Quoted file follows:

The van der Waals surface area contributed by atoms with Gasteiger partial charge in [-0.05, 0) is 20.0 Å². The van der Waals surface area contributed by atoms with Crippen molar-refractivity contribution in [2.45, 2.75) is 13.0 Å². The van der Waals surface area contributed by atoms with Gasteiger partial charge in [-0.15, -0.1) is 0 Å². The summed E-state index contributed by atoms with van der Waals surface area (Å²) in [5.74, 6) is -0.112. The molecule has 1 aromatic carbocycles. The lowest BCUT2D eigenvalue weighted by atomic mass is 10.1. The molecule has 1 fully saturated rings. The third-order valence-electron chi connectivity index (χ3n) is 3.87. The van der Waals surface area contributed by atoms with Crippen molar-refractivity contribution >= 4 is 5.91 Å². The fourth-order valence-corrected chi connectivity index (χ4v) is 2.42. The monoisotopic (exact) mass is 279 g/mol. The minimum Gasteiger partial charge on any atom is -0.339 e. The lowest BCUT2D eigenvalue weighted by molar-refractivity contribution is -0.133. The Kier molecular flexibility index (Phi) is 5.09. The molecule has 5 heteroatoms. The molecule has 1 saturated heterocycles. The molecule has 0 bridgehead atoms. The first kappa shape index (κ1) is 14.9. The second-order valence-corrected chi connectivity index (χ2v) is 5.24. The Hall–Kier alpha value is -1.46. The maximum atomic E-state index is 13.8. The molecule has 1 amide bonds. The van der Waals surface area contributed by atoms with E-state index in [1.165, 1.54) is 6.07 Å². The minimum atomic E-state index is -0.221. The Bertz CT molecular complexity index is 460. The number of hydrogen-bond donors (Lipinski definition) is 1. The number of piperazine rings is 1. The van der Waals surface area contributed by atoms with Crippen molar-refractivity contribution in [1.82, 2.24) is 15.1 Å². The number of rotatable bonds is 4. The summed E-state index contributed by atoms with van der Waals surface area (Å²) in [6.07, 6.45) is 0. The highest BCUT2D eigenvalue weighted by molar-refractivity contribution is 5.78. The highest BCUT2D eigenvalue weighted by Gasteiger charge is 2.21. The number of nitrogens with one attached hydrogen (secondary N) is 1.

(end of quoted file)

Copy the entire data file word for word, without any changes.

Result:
The van der Waals surface area contributed by atoms with Gasteiger partial charge in [-0.05, 0) is 20.0 Å². The van der Waals surface area contributed by atoms with Crippen molar-refractivity contribution in [2.45, 2.75) is 13.0 Å². The van der Waals surface area contributed by atoms with Gasteiger partial charge in [-0.15, -0.1) is 0 Å². The summed E-state index contributed by atoms with van der Waals surface area (Å²) in [5.74, 6) is -0.112. The molecule has 1 aromatic carbocycles. The lowest BCUT2D eigenvalue weighted by atomic mass is 10.1. The molecule has 1 fully saturated rings. The third-order valence-electron chi connectivity index (χ3n) is 3.87. The van der Waals surface area contributed by atoms with Crippen molar-refractivity contribution >= 4 is 5.91 Å². The fourth-order valence-corrected chi connectivity index (χ4v) is 2.42. The monoisotopic (exact) mass is 279 g/mol. The minimum Gasteiger partial charge on any atom is -0.339 e. The lowest BCUT2D eigenvalue weighted by molar-refractivity contribution is -0.133. The Kier molecular flexibility index (Phi) is 5.09. The molecule has 5 heteroatoms. The molecule has 1 saturated heterocycles. The molecule has 0 bridgehead atoms. The first kappa shape index (κ1) is 14.9. The second-order valence-corrected chi connectivity index (χ2v) is 5.24. The Hall–Kier alpha value is -1.46. The maximum atomic E-state index is 13.8. The molecule has 1 amide bonds. The van der Waals surface area contributed by atoms with E-state index in [1.165, 1.54) is 6.07 Å². The minimum atomic E-state index is -0.221. The Bertz CT molecular complexity index is 460. The number of hydrogen-bond donors (Lipinski definition) is 1. The number of piperazine rings is 1. The van der Waals surface area contributed by atoms with Crippen molar-refractivity contribution in [1.82, 2.24) is 15.1 Å². The number of rotatable bonds is 4. The summed E-state index contributed by atoms with van der Waals surface area (Å²) in [6.07, 6.45) is 0. The highest BCUT2D eigenvalue weighted by molar-refractivity contribution is 5.78. The highest BCUT2D eigenvalue weighted by Gasteiger charge is 2.21. The number of nitrogens with one attached hydrogen (secondary N) is 1.